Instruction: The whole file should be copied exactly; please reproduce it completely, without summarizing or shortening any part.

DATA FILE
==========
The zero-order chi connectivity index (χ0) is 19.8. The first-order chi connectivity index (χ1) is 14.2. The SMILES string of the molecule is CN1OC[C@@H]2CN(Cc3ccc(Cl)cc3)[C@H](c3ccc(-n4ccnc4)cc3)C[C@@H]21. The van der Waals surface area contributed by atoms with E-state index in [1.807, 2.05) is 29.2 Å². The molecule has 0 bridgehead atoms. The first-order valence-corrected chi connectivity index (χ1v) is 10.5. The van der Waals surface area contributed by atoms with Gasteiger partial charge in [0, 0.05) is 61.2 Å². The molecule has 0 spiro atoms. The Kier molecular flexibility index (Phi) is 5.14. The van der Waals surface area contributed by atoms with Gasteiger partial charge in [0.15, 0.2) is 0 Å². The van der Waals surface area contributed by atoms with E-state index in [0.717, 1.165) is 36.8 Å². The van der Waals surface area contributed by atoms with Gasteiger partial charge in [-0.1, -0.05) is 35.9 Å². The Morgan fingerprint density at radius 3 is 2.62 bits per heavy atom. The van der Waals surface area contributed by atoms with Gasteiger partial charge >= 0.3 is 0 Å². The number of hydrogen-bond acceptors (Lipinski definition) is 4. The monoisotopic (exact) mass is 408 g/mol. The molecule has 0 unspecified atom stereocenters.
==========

The zero-order chi connectivity index (χ0) is 19.8. The first-order chi connectivity index (χ1) is 14.2. The SMILES string of the molecule is CN1OC[C@@H]2CN(Cc3ccc(Cl)cc3)[C@H](c3ccc(-n4ccnc4)cc3)C[C@@H]21. The van der Waals surface area contributed by atoms with E-state index in [1.807, 2.05) is 29.2 Å². The molecule has 0 bridgehead atoms. The first-order valence-corrected chi connectivity index (χ1v) is 10.5. The van der Waals surface area contributed by atoms with Gasteiger partial charge in [0, 0.05) is 61.2 Å². The molecule has 0 spiro atoms. The Kier molecular flexibility index (Phi) is 5.14. The van der Waals surface area contributed by atoms with Gasteiger partial charge in [0.15, 0.2) is 0 Å². The van der Waals surface area contributed by atoms with E-state index in [0.717, 1.165) is 36.8 Å². The van der Waals surface area contributed by atoms with Gasteiger partial charge in [-0.1, -0.05) is 35.9 Å². The Morgan fingerprint density at radius 3 is 2.62 bits per heavy atom. The van der Waals surface area contributed by atoms with Gasteiger partial charge >= 0.3 is 0 Å². The number of hydrogen-bond acceptors (Lipinski definition) is 4. The monoisotopic (exact) mass is 408 g/mol. The molecule has 0 unspecified atom stereocenters.